A Product Support Team 60 may be connected to the knowledge base 30 by way of the central test information controller 10 to access and collect testing related information from any of the test systems 30A, 30B, . . . , 30N in the system. This allows ease of providing service and support via internet remote access, and ease of accessing the test systems and statistical information.

Remote users 70 may also be connected to access and collect testing related information from test systems 30A, 30B, . . . , 30N in the system for which the user has authorization. This allows ease of providing service and support via internet remote access, and ease of accessing the test systems and statistical information.

In the preferred embodiment, remote access is provided via the Internet; accordingly, a router 40 is implemented with a virtual private network (VPN) router to provide internet access. A switch is required for intranet access.

Since both the product support team 60 and the end users 70 can access the test systems 30A, 30B, . . . , 30N remotely, the product support team 60 and end users 70 may more easily troubleshoot test system problems.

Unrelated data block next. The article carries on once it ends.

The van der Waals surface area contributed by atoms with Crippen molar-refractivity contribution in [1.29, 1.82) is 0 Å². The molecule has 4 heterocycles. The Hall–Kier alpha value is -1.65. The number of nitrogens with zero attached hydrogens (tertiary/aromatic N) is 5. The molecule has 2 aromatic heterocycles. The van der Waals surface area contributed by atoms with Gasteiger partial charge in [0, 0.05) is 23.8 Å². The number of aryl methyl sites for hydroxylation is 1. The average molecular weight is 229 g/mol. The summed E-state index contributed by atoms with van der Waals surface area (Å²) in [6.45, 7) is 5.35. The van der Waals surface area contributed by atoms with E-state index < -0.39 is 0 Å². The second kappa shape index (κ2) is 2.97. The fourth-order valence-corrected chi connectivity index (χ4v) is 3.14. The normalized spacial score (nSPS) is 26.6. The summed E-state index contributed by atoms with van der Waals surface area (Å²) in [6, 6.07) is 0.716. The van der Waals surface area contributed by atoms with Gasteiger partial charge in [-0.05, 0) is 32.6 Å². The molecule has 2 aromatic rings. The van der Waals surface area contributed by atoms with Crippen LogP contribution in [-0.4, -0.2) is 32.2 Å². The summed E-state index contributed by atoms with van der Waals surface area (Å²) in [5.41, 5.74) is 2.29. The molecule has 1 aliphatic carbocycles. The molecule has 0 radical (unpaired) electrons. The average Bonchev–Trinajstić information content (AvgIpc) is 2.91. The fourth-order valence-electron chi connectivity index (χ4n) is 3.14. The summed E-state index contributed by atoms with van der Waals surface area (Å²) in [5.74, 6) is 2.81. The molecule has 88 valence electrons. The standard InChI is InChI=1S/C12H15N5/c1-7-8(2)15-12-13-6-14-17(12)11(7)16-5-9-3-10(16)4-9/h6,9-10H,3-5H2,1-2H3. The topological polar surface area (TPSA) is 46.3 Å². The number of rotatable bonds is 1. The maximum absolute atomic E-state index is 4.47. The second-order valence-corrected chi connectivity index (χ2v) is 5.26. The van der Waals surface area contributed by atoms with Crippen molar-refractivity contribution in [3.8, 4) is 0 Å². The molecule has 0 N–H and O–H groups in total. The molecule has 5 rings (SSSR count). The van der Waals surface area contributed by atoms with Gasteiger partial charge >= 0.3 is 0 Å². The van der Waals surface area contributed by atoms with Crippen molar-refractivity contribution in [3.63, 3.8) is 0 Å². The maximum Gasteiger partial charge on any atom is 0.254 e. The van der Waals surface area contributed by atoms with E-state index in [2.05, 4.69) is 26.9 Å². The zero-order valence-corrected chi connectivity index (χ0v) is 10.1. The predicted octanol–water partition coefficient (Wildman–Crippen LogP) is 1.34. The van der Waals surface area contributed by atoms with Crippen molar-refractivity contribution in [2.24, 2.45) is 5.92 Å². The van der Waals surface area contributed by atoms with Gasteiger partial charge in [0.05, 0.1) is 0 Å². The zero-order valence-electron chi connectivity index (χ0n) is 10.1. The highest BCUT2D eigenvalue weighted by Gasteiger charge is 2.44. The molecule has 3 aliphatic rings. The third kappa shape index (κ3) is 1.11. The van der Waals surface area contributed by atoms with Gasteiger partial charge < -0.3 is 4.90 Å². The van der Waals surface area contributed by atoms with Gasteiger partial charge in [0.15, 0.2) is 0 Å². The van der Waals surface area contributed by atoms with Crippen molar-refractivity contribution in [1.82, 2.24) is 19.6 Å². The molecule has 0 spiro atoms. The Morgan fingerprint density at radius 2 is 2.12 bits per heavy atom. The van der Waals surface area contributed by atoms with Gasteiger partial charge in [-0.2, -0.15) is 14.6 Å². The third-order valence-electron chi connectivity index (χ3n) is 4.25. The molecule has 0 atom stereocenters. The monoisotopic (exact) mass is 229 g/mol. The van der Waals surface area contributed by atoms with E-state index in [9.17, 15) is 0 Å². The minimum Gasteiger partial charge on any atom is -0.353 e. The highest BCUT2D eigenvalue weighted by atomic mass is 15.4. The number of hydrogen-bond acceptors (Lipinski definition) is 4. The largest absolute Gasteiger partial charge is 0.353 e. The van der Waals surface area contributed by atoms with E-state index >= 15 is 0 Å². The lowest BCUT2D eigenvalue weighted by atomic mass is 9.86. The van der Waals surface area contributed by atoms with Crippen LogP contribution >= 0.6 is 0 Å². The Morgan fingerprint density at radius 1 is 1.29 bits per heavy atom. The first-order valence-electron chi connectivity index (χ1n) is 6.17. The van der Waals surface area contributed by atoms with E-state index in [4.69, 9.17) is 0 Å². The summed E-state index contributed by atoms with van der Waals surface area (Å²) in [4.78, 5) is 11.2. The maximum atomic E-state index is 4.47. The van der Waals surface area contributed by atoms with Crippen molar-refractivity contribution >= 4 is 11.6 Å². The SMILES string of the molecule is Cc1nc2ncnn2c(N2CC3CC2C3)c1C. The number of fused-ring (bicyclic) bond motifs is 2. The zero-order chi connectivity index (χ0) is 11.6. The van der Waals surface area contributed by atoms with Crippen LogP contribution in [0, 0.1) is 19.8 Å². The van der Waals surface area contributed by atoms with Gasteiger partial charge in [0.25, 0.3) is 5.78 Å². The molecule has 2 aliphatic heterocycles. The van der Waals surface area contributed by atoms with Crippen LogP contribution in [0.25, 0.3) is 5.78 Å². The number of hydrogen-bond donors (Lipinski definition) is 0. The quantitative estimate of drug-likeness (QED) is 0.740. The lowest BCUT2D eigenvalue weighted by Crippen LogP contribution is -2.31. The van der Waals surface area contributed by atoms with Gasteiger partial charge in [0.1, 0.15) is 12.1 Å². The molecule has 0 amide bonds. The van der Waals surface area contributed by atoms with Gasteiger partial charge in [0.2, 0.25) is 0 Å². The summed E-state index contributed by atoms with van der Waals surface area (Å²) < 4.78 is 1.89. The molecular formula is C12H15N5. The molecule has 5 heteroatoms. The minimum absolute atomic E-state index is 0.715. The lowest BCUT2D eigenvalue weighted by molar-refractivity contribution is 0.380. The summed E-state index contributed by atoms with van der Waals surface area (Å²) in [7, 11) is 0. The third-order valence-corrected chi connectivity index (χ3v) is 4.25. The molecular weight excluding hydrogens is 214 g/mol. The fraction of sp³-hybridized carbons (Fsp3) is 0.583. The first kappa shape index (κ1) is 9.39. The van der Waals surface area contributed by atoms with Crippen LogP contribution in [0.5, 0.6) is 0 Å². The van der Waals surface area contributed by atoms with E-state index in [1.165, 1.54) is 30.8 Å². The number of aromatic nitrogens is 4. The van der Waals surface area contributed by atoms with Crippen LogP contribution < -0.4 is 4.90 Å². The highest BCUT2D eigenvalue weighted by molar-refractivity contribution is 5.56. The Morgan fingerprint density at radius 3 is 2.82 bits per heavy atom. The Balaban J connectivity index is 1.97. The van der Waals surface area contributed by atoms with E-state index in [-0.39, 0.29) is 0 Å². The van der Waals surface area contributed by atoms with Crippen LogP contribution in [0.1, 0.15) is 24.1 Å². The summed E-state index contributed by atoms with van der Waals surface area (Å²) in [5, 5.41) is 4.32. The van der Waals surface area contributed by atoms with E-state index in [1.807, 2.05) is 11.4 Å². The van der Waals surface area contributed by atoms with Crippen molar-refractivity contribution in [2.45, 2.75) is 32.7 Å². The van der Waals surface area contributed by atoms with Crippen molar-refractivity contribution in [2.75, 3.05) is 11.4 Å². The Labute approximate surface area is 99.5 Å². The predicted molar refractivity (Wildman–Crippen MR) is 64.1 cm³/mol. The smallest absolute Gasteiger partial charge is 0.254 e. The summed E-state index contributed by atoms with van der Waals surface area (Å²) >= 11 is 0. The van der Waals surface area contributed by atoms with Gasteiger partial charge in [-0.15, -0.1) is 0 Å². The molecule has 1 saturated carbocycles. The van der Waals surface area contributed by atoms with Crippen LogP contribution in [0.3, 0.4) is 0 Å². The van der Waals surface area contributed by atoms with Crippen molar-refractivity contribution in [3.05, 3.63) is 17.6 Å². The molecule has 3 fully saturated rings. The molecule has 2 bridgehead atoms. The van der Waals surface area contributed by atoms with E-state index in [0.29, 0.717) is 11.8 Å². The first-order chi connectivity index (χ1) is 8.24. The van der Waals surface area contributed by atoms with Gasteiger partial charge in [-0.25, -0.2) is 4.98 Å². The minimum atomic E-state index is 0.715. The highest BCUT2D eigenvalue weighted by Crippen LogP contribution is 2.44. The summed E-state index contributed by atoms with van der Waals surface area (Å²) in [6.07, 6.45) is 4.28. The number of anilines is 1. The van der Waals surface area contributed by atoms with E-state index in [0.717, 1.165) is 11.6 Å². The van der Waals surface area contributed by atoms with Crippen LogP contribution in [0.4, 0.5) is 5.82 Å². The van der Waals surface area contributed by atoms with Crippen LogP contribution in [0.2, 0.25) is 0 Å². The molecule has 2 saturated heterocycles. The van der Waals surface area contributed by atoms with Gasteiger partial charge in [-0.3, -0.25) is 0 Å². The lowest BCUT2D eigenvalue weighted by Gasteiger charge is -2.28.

Since all knowledge is centralized and accessed through the central test information controller 10, software, test plans, test sources, rule-based actions, debug information, troubleshooting information, localization information, documentation, etc., is easily maintained to allow synchronization of all users of the information.

Those of skill in the art will appreciate that the invented method and apparatus described and illustrated herein may be implemented in software, firmware or hardware, or any suitable combination thereof. Preferably, the functionality of the central test information controller 10 and knowledge base 20 are implemented in software, for purposes of low cost and flexibility. Thus, those of skill in the art will appreciate that the method and apparatus of the invention may be implemented by a computer or microprocessor process in which instructions are executed, the instructions being stored for execution on a computer-readable medium and being executed by any suitable instruction processor. Alternative embodiments are contemplated, however, and are within the spirit and scope of the invention.